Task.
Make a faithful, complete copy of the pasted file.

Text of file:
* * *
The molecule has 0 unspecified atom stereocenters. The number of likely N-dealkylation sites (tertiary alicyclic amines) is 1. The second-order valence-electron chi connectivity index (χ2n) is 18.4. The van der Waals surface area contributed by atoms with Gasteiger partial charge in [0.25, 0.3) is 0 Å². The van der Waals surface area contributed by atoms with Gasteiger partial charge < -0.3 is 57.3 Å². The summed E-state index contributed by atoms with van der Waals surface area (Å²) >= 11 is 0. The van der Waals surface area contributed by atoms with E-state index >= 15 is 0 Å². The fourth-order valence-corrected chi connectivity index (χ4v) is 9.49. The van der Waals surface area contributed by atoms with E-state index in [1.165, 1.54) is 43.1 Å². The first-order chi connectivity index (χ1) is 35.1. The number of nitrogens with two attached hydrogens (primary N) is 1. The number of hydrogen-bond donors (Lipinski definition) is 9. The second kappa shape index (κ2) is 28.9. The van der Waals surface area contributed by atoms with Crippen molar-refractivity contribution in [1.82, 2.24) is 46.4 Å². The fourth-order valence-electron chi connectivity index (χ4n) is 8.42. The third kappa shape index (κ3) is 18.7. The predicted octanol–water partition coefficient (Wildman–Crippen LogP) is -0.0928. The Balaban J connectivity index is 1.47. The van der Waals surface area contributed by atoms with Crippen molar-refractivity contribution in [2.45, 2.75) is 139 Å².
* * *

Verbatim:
The molecule has 0 unspecified atom stereocenters. The number of likely N-dealkylation sites (tertiary alicyclic amines) is 1. The second-order valence-electron chi connectivity index (χ2n) is 18.4. The van der Waals surface area contributed by atoms with Gasteiger partial charge in [0.25, 0.3) is 0 Å². The van der Waals surface area contributed by atoms with Gasteiger partial charge < -0.3 is 57.3 Å². The summed E-state index contributed by atoms with van der Waals surface area (Å²) >= 11 is 0. The van der Waals surface area contributed by atoms with E-state index >= 15 is 0 Å². The fourth-order valence-corrected chi connectivity index (χ4v) is 9.49. The van der Waals surface area contributed by atoms with E-state index in [1.165, 1.54) is 43.1 Å². The first-order chi connectivity index (χ1) is 35.1. The number of nitrogens with two attached hydrogens (primary N) is 1. The number of hydrogen-bond donors (Lipinski definition) is 9. The second kappa shape index (κ2) is 28.9. The van der Waals surface area contributed by atoms with Crippen molar-refractivity contribution in [1.82, 2.24) is 46.4 Å². The fourth-order valence-electron chi connectivity index (χ4n) is 8.42. The third kappa shape index (κ3) is 18.7. The predicted octanol–water partition coefficient (Wildman–Crippen LogP) is -0.0928. The Balaban J connectivity index is 1.47. The van der Waals surface area contributed by atoms with Crippen molar-refractivity contribution in [2.45, 2.75) is 139 Å².